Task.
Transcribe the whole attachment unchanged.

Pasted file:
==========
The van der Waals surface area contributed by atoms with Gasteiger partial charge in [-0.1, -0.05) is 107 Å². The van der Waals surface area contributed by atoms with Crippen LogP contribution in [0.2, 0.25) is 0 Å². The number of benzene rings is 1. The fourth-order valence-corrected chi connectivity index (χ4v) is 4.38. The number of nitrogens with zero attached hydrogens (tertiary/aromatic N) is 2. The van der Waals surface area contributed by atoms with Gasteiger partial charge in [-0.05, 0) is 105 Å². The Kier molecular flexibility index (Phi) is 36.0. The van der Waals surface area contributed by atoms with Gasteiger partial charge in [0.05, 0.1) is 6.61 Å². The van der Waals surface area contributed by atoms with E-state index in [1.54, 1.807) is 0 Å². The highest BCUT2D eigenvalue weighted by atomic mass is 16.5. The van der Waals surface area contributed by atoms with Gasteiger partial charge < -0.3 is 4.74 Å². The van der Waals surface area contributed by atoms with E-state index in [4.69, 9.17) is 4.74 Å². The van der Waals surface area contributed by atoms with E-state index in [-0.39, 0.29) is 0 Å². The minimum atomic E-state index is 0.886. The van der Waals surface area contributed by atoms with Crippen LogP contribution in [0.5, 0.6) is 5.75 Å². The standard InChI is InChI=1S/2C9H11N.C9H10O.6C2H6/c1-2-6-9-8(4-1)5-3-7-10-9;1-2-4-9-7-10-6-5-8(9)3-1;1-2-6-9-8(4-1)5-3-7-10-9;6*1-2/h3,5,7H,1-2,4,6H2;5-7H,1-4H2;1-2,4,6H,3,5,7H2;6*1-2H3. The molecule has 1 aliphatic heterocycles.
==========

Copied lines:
The van der Waals surface area contributed by atoms with Gasteiger partial charge in [-0.1, -0.05) is 107 Å². The van der Waals surface area contributed by atoms with Crippen LogP contribution in [0.2, 0.25) is 0 Å². The number of benzene rings is 1. The fourth-order valence-corrected chi connectivity index (χ4v) is 4.38. The number of nitrogens with zero attached hydrogens (tertiary/aromatic N) is 2. The van der Waals surface area contributed by atoms with Gasteiger partial charge in [-0.05, 0) is 105 Å². The Kier molecular flexibility index (Phi) is 36.0. The van der Waals surface area contributed by atoms with Gasteiger partial charge in [0.05, 0.1) is 6.61 Å². The van der Waals surface area contributed by atoms with E-state index in [1.54, 1.807) is 0 Å². The highest BCUT2D eigenvalue weighted by atomic mass is 16.5. The van der Waals surface area contributed by atoms with Gasteiger partial charge < -0.3 is 4.74 Å². The van der Waals surface area contributed by atoms with E-state index in [4.69, 9.17) is 4.74 Å². The van der Waals surface area contributed by atoms with E-state index in [-0.39, 0.29) is 0 Å². The minimum atomic E-state index is 0.886. The van der Waals surface area contributed by atoms with Crippen LogP contribution in [0.5, 0.6) is 5.75 Å². The standard InChI is InChI=1S/2C9H11N.C9H10O.6C2H6/c1-2-6-9-8(4-1)5-3-7-10-9;1-2-4-9-7-10-6-5-8(9)3-1;1-2-6-9-8(4-1)5-3-7-10-9;6*1-2/h3,5,7H,1-2,4,6H2;5-7H,1-4H2;1-2,4,6H,3,5,7H2;6*1-2H3. The molecule has 1 aliphatic heterocycles.